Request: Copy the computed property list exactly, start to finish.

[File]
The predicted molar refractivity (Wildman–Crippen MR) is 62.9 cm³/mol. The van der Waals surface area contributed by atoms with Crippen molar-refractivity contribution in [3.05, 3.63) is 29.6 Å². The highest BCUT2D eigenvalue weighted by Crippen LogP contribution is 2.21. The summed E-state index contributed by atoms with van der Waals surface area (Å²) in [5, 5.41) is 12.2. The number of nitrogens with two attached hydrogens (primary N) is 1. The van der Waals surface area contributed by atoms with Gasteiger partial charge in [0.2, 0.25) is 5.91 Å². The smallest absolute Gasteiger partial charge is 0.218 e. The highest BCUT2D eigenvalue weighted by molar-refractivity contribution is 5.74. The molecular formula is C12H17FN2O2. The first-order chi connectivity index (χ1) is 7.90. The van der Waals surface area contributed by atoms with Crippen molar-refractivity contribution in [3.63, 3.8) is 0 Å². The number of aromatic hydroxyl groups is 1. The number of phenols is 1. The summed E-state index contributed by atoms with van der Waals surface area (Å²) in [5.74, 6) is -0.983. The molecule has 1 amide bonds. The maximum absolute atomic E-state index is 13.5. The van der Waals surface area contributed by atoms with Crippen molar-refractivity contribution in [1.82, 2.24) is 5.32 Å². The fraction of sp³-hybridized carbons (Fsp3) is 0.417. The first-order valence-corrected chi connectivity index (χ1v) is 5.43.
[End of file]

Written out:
The predicted molar refractivity (Wildman–Crippen MR) is 62.9 cm³/mol. The van der Waals surface area contributed by atoms with Crippen molar-refractivity contribution in [3.05, 3.63) is 29.6 Å². The highest BCUT2D eigenvalue weighted by Crippen LogP contribution is 2.21. The summed E-state index contributed by atoms with van der Waals surface area (Å²) in [5, 5.41) is 12.2. The number of nitrogens with two attached hydrogens (primary N) is 1. The van der Waals surface area contributed by atoms with Gasteiger partial charge in [0.2, 0.25) is 5.91 Å². The smallest absolute Gasteiger partial charge is 0.218 e. The highest BCUT2D eigenvalue weighted by molar-refractivity contribution is 5.74. The molecular formula is C12H17FN2O2. The first-order chi connectivity index (χ1) is 7.90. The van der Waals surface area contributed by atoms with Crippen molar-refractivity contribution in [3.63, 3.8) is 0 Å². The number of aromatic hydroxyl groups is 1. The number of phenols is 1. The summed E-state index contributed by atoms with van der Waals surface area (Å²) in [5.74, 6) is -0.983. The molecule has 1 amide bonds. The maximum absolute atomic E-state index is 13.5. The van der Waals surface area contributed by atoms with Crippen molar-refractivity contribution in [1.82, 2.24) is 5.32 Å². The fraction of sp³-hybridized carbons (Fsp3) is 0.417. The first-order valence-corrected chi connectivity index (χ1v) is 5.43.